You don’t know what you’ve got till it’s gone
Mark Snape is chief executive of Broker Conveyancing
Joni Mitchell was definitely not singing about the pandemic, but the sentiment still holds true, particularly through periods of lockdown that meant we were unable to see family, friends, colleagues and indeed – for all of us in financial services – continue personal relationships with clients.
That point has hit home with particular force, certainly since we began to have more time in the Broker Conveyancing offices and it was possible to chat across a desk, sit round a meeting table, and socialise outside of the business.
It has been something of a revelation to be able to do just that and it has reminded me just how powerful our personal relationships are, especially within a work environment.
I think for many of us, meeting online via Zoom and Teams was a means to an end, and in our sector in particular, it certainly allowed us to keep on working and perhaps opened up a range of possibilities in terms of how we connect with people.
That six-hour drive across the country to meet a client might not seem so necessary now given all parties can dial in, and there is definitely both a cost and time saving to be had in doing that.
However, what price sitting down with someone, particularly for advisers and indeed within the office environment? It’s not surprising to me that, even with many firms giving employees the opportunity to work from home permanently, many are still choosing to come into the office at least a couple of days a week, because, a) it gets you out of the house and b) it alters the way you work and the benefits you get out of that work.
Zoom/Teams meetings can seem a little perfunctory. An agenda is worked through, and everyone signs off immediately once that is completed.
However, put everyone in a room together and not only can you develop relationships further, but you can spark off each, throw ideas around and generally get to a point which would be unlikely if you were doing this online.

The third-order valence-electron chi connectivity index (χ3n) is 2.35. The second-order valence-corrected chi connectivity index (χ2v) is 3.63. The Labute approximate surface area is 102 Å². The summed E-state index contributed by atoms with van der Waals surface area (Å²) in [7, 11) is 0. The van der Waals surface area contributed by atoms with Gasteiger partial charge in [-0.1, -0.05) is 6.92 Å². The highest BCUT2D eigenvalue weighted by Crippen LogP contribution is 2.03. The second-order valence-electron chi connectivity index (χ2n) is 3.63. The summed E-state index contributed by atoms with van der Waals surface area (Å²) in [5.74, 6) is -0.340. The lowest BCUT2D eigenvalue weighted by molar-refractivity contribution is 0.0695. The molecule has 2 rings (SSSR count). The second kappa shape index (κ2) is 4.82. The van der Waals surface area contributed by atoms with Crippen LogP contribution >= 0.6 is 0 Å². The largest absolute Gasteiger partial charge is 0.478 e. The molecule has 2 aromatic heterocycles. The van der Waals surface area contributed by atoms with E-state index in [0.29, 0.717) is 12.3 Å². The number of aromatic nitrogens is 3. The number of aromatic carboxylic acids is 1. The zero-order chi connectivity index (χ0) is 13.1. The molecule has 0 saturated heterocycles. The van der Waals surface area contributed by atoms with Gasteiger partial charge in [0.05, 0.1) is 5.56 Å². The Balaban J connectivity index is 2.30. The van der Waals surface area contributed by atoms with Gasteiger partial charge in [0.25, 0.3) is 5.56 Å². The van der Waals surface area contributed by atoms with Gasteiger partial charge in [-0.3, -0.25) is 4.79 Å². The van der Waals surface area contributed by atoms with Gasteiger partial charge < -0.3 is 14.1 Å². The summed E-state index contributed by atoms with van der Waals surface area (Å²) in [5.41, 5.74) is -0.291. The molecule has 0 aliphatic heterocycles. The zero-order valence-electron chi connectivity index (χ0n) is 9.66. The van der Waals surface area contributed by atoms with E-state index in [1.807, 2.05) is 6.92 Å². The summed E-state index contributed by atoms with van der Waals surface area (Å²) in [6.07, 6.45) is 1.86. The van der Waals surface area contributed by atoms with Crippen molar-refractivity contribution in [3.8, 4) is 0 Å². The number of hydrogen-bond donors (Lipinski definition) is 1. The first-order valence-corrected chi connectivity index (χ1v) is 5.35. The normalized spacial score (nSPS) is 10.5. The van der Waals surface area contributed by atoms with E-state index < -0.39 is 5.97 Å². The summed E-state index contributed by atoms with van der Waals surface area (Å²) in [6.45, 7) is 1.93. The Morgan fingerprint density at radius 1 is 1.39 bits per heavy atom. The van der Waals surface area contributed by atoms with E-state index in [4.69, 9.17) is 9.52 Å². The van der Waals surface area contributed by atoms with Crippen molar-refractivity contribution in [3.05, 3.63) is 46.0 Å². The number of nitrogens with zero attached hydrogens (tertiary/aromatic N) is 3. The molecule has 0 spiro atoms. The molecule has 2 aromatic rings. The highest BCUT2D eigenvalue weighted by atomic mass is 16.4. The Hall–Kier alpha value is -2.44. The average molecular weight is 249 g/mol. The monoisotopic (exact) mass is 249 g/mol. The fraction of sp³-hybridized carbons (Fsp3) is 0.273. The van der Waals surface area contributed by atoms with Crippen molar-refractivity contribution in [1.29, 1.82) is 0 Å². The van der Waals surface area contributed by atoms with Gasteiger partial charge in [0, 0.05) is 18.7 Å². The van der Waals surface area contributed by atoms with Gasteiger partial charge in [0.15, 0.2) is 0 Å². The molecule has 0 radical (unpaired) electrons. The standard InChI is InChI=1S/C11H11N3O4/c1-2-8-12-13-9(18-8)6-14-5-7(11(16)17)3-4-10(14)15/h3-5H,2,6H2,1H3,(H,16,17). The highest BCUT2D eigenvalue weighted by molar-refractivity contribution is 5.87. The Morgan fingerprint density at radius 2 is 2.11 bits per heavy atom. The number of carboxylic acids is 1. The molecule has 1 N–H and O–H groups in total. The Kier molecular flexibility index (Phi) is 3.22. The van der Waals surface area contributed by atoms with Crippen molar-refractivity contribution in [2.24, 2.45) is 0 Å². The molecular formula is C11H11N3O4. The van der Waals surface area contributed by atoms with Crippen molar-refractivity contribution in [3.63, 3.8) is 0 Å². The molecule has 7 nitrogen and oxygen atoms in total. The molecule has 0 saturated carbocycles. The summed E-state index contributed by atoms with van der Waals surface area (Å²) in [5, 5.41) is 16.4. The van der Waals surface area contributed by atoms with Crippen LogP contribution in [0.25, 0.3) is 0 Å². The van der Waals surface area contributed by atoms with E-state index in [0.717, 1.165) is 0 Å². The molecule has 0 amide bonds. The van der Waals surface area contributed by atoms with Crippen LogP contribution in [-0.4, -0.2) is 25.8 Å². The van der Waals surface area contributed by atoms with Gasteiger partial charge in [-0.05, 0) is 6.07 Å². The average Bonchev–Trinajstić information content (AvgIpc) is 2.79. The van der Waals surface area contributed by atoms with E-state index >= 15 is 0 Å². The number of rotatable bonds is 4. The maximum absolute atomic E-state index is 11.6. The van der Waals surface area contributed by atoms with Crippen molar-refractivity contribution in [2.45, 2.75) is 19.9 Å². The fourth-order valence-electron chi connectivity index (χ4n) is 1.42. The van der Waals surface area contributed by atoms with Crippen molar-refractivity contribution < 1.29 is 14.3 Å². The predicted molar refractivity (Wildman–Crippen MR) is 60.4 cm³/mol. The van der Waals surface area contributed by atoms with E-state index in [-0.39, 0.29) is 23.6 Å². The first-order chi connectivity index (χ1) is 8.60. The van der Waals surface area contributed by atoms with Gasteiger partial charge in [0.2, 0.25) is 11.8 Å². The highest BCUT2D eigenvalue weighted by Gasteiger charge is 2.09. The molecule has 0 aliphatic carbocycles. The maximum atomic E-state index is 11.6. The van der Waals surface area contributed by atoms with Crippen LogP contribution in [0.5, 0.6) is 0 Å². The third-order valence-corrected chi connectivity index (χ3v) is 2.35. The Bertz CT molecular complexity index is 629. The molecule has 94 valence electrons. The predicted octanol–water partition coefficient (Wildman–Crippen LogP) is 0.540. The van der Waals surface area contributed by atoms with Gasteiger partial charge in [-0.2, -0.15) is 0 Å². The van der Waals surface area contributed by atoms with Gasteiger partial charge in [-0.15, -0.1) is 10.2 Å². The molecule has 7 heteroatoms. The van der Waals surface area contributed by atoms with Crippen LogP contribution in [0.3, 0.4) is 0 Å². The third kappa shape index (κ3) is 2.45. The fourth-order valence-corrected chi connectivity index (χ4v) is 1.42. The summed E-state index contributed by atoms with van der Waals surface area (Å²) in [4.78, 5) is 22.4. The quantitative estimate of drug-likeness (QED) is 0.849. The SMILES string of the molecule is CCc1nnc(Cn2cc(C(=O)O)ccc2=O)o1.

I wonder if advisers feel the same way about client interactions? There is always a lot of talk about the transactional nature of delivering mortgage advice, and that may have a ring of truth to it, but I’ve never felt that the relationship between adviser and client was in any way ‘transactional’. Far from it.
In fact, the best advisers go out of their way to ensure that providing mortgage advice is not a ‘one hit wonder’ in which over the course of the next two/three/five years, you never have any further interaction until that mortgage is coming up for renewal.
To opt for this seems like a sure way to lose clients to me, particularly in an environment where lenders are so keen to secure product transfer activity which ultimately keeps the adviser out of the transaction.
And, of course, if you have a transactional approach to your clients then how can you possibly know about any changed circumstances, changed wants and needs? How can you delve into their financial lives on a regular basis and how can you find those ancillary sales opportunities that always come up when you do?
Nobody’s life stays on hold for two/three/five years, and the best advisers know this and ensure they have the communication strategy to stay in contact with their clients.
That may be offering them a face-to-face regular catch-up meeting, and I’m aware of many clients who would appreciate the opportunity to sit down with their adviser regularly, simply because ‘things happen’ and you also want to know that you’re in the best financial shape possible.
Look at what has been happening over the last few months in terms of remortgage competition. Any client is likely to be looking at the deals currently available and wondering if they could potentially save money.
It may be that they can’t do this right now – perhaps the ERC renders any saving irrelevant and is not worth paying – but being able to work that through for a client is going to be appreciated.
Even if it’s not worth it now, what are the chances they’ll come back to you to sort out their remortgage when they can? And if a shift now is worth it, then you as an adviser need not only sort out the remortgage, but also the conveyancing, and potentially any new protection/insurance, needs as well.
So, evidently, the social nature of our business is returning. We should not simply assume that what has worked over the last 12-18 months is going to satisfy clients in the future.
Give them choices and continue to build those relationships in as many ways as possible – you’re sure to get as much out of this as you put in.